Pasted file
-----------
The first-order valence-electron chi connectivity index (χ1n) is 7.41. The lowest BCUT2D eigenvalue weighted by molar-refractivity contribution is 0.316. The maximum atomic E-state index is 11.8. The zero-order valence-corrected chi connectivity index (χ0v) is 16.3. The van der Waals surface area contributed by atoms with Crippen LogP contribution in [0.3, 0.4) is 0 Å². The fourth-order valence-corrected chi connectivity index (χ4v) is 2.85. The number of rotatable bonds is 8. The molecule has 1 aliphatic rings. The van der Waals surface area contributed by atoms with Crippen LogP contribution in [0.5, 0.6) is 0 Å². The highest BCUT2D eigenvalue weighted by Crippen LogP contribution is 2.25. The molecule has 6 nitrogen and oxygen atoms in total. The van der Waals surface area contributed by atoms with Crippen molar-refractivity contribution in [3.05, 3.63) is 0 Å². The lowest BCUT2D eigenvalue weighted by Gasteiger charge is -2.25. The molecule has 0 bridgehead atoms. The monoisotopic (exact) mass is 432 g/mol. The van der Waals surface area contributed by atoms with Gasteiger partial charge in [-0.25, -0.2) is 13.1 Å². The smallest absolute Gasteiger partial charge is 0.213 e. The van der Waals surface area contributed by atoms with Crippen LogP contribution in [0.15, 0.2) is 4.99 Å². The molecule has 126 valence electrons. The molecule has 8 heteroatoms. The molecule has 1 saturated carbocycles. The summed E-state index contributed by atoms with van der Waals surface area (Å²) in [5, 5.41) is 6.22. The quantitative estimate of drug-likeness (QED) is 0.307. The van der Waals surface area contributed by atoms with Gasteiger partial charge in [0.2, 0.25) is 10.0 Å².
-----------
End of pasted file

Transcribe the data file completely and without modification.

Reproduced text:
The first-order valence-electron chi connectivity index (χ1n) is 7.41. The lowest BCUT2D eigenvalue weighted by molar-refractivity contribution is 0.316. The maximum atomic E-state index is 11.8. The zero-order valence-corrected chi connectivity index (χ0v) is 16.3. The van der Waals surface area contributed by atoms with Crippen LogP contribution in [0.3, 0.4) is 0 Å². The fourth-order valence-corrected chi connectivity index (χ4v) is 2.85. The number of rotatable bonds is 8. The molecule has 1 aliphatic rings. The van der Waals surface area contributed by atoms with Crippen LogP contribution in [0.5, 0.6) is 0 Å². The highest BCUT2D eigenvalue weighted by Crippen LogP contribution is 2.25. The molecule has 6 nitrogen and oxygen atoms in total. The van der Waals surface area contributed by atoms with Crippen molar-refractivity contribution in [3.05, 3.63) is 0 Å². The lowest BCUT2D eigenvalue weighted by Gasteiger charge is -2.25. The molecule has 0 bridgehead atoms. The monoisotopic (exact) mass is 432 g/mol. The van der Waals surface area contributed by atoms with Gasteiger partial charge in [-0.25, -0.2) is 13.1 Å². The smallest absolute Gasteiger partial charge is 0.213 e. The van der Waals surface area contributed by atoms with Crippen LogP contribution in [0.15, 0.2) is 4.99 Å². The molecule has 126 valence electrons. The molecule has 8 heteroatoms. The molecule has 1 saturated carbocycles. The summed E-state index contributed by atoms with van der Waals surface area (Å²) in [5, 5.41) is 6.22. The quantitative estimate of drug-likeness (QED) is 0.307. The van der Waals surface area contributed by atoms with Gasteiger partial charge in [0.2, 0.25) is 10.0 Å².